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Author ORCID Identifier


Campus-Only Access for Five (5) Years

Document Type


Degree Name

Doctor of Philosophy (PhD)

Degree Program

Chemical Engineering

Year Degree Awarded


Month Degree Awarded


First Advisor

John Klier

Subject Categories

Biochemical and Biomolecular Engineering | Polymer Science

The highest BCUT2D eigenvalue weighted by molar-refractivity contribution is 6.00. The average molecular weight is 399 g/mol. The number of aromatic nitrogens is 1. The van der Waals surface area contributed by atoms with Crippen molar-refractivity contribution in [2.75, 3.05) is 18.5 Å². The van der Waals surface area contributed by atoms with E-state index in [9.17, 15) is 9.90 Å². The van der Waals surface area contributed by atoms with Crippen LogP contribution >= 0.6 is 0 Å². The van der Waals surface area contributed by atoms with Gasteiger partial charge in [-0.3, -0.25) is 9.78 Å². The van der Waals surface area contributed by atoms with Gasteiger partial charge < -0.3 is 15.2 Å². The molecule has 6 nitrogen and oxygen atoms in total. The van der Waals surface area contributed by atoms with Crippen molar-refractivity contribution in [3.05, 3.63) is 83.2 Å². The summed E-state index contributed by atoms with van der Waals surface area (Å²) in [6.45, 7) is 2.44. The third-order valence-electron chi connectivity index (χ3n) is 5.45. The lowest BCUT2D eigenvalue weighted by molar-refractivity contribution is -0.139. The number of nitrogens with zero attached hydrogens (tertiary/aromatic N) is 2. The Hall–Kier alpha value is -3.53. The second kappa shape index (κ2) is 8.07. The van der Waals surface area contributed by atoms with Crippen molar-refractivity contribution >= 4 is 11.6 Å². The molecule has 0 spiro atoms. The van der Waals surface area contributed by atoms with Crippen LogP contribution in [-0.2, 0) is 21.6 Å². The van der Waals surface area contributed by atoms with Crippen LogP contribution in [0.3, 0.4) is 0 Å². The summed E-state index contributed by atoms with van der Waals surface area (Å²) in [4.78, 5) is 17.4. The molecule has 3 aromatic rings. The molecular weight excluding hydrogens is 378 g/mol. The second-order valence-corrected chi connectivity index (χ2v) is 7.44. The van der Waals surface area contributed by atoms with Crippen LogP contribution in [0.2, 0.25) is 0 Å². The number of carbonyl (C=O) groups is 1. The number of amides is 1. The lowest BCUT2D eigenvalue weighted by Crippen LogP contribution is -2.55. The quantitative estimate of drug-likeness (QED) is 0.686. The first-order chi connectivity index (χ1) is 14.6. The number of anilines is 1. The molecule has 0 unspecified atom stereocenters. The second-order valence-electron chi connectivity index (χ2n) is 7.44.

Nanoparticles are ideal candidates for surface modification. For coating systems, polymer particles can be designed to interact with pigment to improve optical properties and reduce environmental impact. Nanotherapeutics may be modified to localize drug molecules in cancerous tissue thereby maximizing therapeutic efficacy. In this thesis, nanoparticle systems were functionalized for two applications: 1) encapsulation and dispersion of pigment in coatings, and 2) targeting of tumors using bacteria as a homing beacon. As the coating industry transitions from solvent-borne to waterborne systems, components of coatings must be designed to function in aqueous environments. Such systems commonly utilize surfactant to functionalize nanoparticles. Surfactant in these systems typically have a Krafft Temperature at or below room temperature, meaning solubility is sufficiently high for formation of micelles. Consequently, surfactant molecules easily migrate between the surface of particles and the aqueous and micellar phases. Here, hydrophobic surfactant well below its Krafft Temperature is applied in waterborne coating systems. We have successfully functionalized polymer nanoparticles and subsequently encapsulated inorganic pigment. Resulting coating systems exhibit improved pigment dispersion and opacity which could improve coating properties and reduce environmental burden. The approach provides a simple and inexpensive method of functionalization which can be broadly applied in aqueous-based colloids. In 2018, 9.5 million people succumbed to cancer worldwide, and forecasts predict there will be 16.3 million cancer mortalities by 2040. Massive efforts have been directed towards improving cancer treatment. Cleverly, scientists have developed nanoparticle-drug platforms that bind to specific receptors found in tumors while avoiding healthy tissue. However, targeted therapies are limited by inconsistent tumor chemistries. Attempts to selectively localize particles in tumors has proved unsuccessful in clinical trials. In this work, a novel bacteria-nanoparticle modality was developed and implemented both in vitro and in vivo. Salmonella, which naturally colonize tumor tissue at levels 10,000-fold higher than healthy tissue, were intentionally administered to tumors. Colonization of tumors with Salmonella provides a distinct target within cancerous tissue. Nanoparticles were engineered to bind to unique bacterial chemistries therefore allowing for specific accumulation in tumors. The therapy could provide a universal treatment for a broad spectrum of cancer types and patients worldwide. FUNCTIONALIZATION AND APPLICATION OF NANOPARTICLE SYSTEMS IN COATINGS AND TARGETED CANCER THERAPY